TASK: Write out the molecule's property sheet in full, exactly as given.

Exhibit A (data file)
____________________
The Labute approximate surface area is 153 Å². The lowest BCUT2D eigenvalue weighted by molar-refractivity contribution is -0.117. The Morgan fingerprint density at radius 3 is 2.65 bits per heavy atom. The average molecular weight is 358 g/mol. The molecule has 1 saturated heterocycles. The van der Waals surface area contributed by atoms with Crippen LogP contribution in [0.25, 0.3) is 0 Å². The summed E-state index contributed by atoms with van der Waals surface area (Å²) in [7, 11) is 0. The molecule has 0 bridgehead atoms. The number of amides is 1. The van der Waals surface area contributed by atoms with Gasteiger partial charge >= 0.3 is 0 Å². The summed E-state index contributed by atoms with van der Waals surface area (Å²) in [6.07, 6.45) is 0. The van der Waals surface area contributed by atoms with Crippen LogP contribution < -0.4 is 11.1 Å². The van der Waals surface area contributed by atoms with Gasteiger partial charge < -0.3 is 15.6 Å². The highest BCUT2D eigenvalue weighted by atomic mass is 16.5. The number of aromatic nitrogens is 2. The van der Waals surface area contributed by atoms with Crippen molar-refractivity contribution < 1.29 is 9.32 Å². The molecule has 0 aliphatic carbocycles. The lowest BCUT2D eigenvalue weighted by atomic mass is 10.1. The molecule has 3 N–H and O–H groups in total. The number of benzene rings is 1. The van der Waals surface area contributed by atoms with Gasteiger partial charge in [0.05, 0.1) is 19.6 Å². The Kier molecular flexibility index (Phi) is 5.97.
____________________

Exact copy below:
The Labute approximate surface area is 153 Å². The lowest BCUT2D eigenvalue weighted by molar-refractivity contribution is -0.117. The Morgan fingerprint density at radius 3 is 2.65 bits per heavy atom. The average molecular weight is 358 g/mol. The molecule has 1 saturated heterocycles. The van der Waals surface area contributed by atoms with Crippen LogP contribution in [0.25, 0.3) is 0 Å². The summed E-state index contributed by atoms with van der Waals surface area (Å²) in [7, 11) is 0. The molecule has 0 bridgehead atoms. The number of amides is 1. The van der Waals surface area contributed by atoms with Gasteiger partial charge >= 0.3 is 0 Å². The summed E-state index contributed by atoms with van der Waals surface area (Å²) in [6.07, 6.45) is 0. The van der Waals surface area contributed by atoms with Crippen LogP contribution < -0.4 is 11.1 Å². The van der Waals surface area contributed by atoms with Gasteiger partial charge < -0.3 is 15.6 Å². The highest BCUT2D eigenvalue weighted by atomic mass is 16.5. The number of aromatic nitrogens is 2. The van der Waals surface area contributed by atoms with Crippen molar-refractivity contribution < 1.29 is 9.32 Å². The molecule has 0 aliphatic carbocycles. The lowest BCUT2D eigenvalue weighted by atomic mass is 10.1. The molecule has 3 N–H and O–H groups in total. The number of benzene rings is 1. The van der Waals surface area contributed by atoms with Gasteiger partial charge in [0.05, 0.1) is 19.6 Å². The Kier molecular flexibility index (Phi) is 5.97.